Apple, Amazon Among Firms Ignoring SEC Climate Risk Rule

Apple

by | Sep 20, 2013

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AppleApple and Amazon are among the nearly 75 percent of US publicly traded companies ignoring a Securities and Exchange Commission rule that they inform investors of climate-related risks, Inside Climate News reports.

The news agency says Lawrence Taylor, a 72-year-old retired database developer and entrepreneur, culled data from annual reports of 3,895 US public companies listed on major stock exchanges and found that only 27 percent mentioned “climate change” or “global warming” in their most recent filing.

Apple and Amazon are also among the companies that did not respond to CDP’s request for emissions, according to the CDP Global 500 Climate Change Report 2013, released earlier this month.

The SEC rule, approved in January 2010, mandates that publicly traded companies must warn investors about any serious risks from climate change to their operations.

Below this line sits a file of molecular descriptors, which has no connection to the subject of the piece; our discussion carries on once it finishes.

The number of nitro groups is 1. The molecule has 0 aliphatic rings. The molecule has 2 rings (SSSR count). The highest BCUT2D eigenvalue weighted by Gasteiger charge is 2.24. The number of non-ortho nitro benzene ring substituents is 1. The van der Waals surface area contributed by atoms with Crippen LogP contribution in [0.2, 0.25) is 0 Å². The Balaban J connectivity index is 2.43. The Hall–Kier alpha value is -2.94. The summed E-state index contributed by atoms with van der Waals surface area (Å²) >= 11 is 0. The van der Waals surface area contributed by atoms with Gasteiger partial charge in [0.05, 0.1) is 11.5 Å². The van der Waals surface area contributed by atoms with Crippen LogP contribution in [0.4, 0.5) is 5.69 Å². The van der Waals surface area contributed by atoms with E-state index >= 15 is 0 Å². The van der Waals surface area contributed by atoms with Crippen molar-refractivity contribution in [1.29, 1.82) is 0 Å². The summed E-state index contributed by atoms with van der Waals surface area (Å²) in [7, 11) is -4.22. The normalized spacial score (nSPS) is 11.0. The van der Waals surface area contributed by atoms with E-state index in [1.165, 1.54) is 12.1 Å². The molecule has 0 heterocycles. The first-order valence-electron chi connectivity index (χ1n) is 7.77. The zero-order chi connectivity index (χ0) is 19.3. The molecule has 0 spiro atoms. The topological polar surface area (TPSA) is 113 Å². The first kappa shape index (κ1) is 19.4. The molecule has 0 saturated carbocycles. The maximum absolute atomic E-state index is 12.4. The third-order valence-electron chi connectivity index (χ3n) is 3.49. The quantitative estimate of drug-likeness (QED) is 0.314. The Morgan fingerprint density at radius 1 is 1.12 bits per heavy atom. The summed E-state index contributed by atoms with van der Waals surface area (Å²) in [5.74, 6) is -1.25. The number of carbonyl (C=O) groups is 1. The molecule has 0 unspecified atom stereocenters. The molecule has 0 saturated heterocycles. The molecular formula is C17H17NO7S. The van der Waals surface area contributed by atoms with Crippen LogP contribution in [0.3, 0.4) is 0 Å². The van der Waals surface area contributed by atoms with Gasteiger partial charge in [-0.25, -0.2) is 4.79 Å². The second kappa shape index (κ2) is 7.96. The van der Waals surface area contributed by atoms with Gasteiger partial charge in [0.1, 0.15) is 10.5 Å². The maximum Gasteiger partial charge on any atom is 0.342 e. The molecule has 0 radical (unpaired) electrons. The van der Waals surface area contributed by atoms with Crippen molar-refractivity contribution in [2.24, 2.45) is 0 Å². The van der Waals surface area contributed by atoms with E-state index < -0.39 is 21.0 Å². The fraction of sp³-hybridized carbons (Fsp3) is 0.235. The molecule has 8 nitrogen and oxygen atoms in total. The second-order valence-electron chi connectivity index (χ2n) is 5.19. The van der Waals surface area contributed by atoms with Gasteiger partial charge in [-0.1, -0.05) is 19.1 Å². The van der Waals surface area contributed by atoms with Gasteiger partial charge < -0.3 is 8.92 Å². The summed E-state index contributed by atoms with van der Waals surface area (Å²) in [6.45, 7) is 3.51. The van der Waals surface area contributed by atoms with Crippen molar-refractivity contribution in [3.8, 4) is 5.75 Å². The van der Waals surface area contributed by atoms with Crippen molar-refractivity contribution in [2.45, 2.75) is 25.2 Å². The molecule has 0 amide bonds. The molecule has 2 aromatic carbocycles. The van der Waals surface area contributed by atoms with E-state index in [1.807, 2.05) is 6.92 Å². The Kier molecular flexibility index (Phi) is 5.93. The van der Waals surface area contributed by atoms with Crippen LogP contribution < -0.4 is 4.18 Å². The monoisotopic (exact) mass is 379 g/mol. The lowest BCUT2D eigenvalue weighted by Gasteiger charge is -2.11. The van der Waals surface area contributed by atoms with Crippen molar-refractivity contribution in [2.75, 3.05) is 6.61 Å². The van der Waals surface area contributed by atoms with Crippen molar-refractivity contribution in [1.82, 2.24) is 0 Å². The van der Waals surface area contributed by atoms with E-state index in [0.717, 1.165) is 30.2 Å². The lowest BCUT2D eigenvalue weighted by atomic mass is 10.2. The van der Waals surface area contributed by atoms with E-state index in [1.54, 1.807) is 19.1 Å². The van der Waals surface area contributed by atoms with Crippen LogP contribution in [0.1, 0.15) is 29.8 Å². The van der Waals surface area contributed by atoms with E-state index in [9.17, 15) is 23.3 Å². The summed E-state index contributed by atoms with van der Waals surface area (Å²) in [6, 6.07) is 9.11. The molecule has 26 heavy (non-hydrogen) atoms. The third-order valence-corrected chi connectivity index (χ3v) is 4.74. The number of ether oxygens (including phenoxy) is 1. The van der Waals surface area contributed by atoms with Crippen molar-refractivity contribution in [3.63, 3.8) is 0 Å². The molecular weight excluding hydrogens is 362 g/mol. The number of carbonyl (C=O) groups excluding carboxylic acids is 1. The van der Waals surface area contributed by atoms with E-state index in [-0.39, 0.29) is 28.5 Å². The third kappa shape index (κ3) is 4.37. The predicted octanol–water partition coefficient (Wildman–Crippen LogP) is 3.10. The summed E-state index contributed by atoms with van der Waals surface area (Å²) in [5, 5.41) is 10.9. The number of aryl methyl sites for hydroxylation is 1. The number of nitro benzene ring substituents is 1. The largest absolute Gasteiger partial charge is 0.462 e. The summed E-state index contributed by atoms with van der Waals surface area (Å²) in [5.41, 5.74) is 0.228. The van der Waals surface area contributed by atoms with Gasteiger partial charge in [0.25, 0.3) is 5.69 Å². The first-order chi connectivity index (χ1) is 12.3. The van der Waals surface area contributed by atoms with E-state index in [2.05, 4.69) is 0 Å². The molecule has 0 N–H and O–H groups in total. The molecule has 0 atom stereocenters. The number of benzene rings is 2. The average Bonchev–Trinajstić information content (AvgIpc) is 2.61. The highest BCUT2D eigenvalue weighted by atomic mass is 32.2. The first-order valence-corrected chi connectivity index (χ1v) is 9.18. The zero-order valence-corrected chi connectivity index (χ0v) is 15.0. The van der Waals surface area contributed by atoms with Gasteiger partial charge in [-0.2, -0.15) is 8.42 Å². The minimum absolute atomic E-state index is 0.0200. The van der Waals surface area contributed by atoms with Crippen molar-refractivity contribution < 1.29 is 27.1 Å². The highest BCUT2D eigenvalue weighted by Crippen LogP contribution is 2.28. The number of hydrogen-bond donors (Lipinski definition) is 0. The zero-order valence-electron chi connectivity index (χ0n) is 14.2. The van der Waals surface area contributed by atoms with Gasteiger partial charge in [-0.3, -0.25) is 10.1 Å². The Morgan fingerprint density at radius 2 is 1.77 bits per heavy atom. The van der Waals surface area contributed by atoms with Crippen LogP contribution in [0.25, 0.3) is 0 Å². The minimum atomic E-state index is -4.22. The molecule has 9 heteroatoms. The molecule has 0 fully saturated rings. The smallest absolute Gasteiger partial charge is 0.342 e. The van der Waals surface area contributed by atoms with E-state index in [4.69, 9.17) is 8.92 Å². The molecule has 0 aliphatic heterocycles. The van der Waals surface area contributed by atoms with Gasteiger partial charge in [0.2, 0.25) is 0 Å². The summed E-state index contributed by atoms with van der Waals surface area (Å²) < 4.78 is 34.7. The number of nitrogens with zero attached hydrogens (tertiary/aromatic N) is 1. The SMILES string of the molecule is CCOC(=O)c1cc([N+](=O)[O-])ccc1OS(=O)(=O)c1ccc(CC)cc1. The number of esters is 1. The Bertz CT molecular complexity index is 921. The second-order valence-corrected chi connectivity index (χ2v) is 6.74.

Taylor tells Inside Climate News that he’s working to make the searchable database of climate risk disclosure more user-friendly and plans to publish it on his website, DecisionFacts.org, in the coming months.

Ceres also plans to release a database later this year comparing how thousands of companies disclose climate risk in financial documents, the news agency says.

The Ceres-led Investor Network on Climate Risk earlier this year proposed that companies listed on US and global stock exchanges be required to include a series of environmental, social and governance sustainability disclosures in their annual financial filings.

The group of investors, which includes BlackRock, British Columbia Investment Management Corporation and the AFL-CIO Office of Investment, drafted a proposal that calls for companies to disclose an ESG materiality assessment process, a sustainability table of disclosures that would map the locations of ESG content in public documents, and ESG reporting on eight key issues.

A majority of investors view climate change as a material risk and as a consequence have retained — and in many cases advanced — their commitment to addressing climate change in their investment activities, according to research published last month by consultant Mercer.

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